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Wednesday, August 9, 2006 - Page updated at 12:00 AM

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Entertainment

Seafair's over — now it's time for SeaScare

Times Snohomish County Bureau

SeaScare


When: Brier's one-night community festival will start at 7 tonight with the Porch Light Parade and continue through dusk with a carnival, a book sale, a pie-eating contest, music by the Three Generations (bluegrass and Western swing) and the Kenmore & District Pipe Band, and, at 9:15 p.m., an outdoor showing of the 1933 movie "King Kong."

Where: The parade will start north of the Brier Library, 23303 Brier Road, and head south on Brier Road to Brier Realty, 23711 Brier Road. Other events are scheduled in the parking lots of Brier Realty and adjacent businesses: Brier Grocery, Jason's Java and Brier Pizza & Family Restaurant. Vaudeville entertainer the Rev. Chumleigh will screen "King Kong" behind the pizza restaurant.

Admission: free.

Information and schedule: 206-498-7426 or www.seascare.com.

Blink twice and you've driven through Brier, a 2.1-square-mile town of more than 6,500 residents.

But size doesn't stop the town from having an alternative to Seafair, Seattle's big nautical festival.

Called SeaScare, Brier's festival — tonight only — will have a five-block-long Porch Light Parade, a pint-size royal court, a salmon-derby raffle, a book sale, a pie-eating contest, music and a showing of the 1933 version of "King Kong." Residents light up lawns and porches for the Porch Light Parade, a play off of Seafair's Torchlight Parade.

Last year, there were nearly 100 entrants in the parade, including floats, cars, boats on trailers and such Seafair staples as the Lake City Vigilantes, a charitable group in Old West get-ups.

Entrants pass a narrated reviewing stand as they compete for prizes. The event is firmly kid-centered; this year, look for a bunch of pirates and princesses, and royalty from age 5 on up.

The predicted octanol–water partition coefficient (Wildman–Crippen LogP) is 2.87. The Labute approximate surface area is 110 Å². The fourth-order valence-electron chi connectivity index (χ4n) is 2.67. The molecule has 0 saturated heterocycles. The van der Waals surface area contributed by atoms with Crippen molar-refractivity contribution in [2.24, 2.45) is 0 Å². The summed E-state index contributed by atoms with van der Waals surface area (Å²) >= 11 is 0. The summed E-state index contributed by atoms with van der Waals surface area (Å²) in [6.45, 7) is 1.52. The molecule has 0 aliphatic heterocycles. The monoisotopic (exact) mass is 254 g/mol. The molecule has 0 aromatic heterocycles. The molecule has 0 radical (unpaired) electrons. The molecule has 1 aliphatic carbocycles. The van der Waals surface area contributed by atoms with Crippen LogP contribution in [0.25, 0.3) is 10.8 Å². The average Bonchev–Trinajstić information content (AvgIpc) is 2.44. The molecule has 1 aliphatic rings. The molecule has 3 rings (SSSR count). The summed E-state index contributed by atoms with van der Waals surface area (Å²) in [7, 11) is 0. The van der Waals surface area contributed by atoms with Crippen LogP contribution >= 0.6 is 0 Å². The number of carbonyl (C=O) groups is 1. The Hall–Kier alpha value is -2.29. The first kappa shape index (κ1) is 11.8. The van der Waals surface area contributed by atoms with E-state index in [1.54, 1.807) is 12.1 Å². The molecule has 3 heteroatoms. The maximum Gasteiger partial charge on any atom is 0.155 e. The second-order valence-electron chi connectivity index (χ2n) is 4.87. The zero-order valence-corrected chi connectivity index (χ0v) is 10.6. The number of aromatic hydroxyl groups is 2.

A small portion of Brier Road will be closed for the festival.

Congregating in Brier's small business core, most participants in the parade are "Brierites," said Ken Overstreet, the chairman of the town's volunteer Park Board.

"It brings the community together for a fun festival," he said. "It's quirky, hokey, small-town, but we're a small town. ... We're not competing against Mountlake Terrace or Lynnwood — we just have our own little festival."

This year's commodore and grand marshal is Megan Resler, a 14-year-old Brier girl who was a semifinalist in a national art contest. She created a 246-pound cow and painted a scene of the Great Chicago Fire on its side (a cow was thought to have started the famous 1871 fire). The cow will be towed on a flatbed trailer behind Resler.

Begun as a replacement to Brierfest about five years ago, the festival, sponsored by local businesses, has taken off.

In keeping with the allusions to Seafair, the festival includes a nautical mascot in this landlocked town: Barnacle Billy, the seaweed monster of "Brier Bay."

Overstreet claimed: "We had a shark attack last year. And we have pictures."

Diane Wright: 425-745-7815 or dwright@seattletimes.com

Copyright © 2006 The Seattle Times Company

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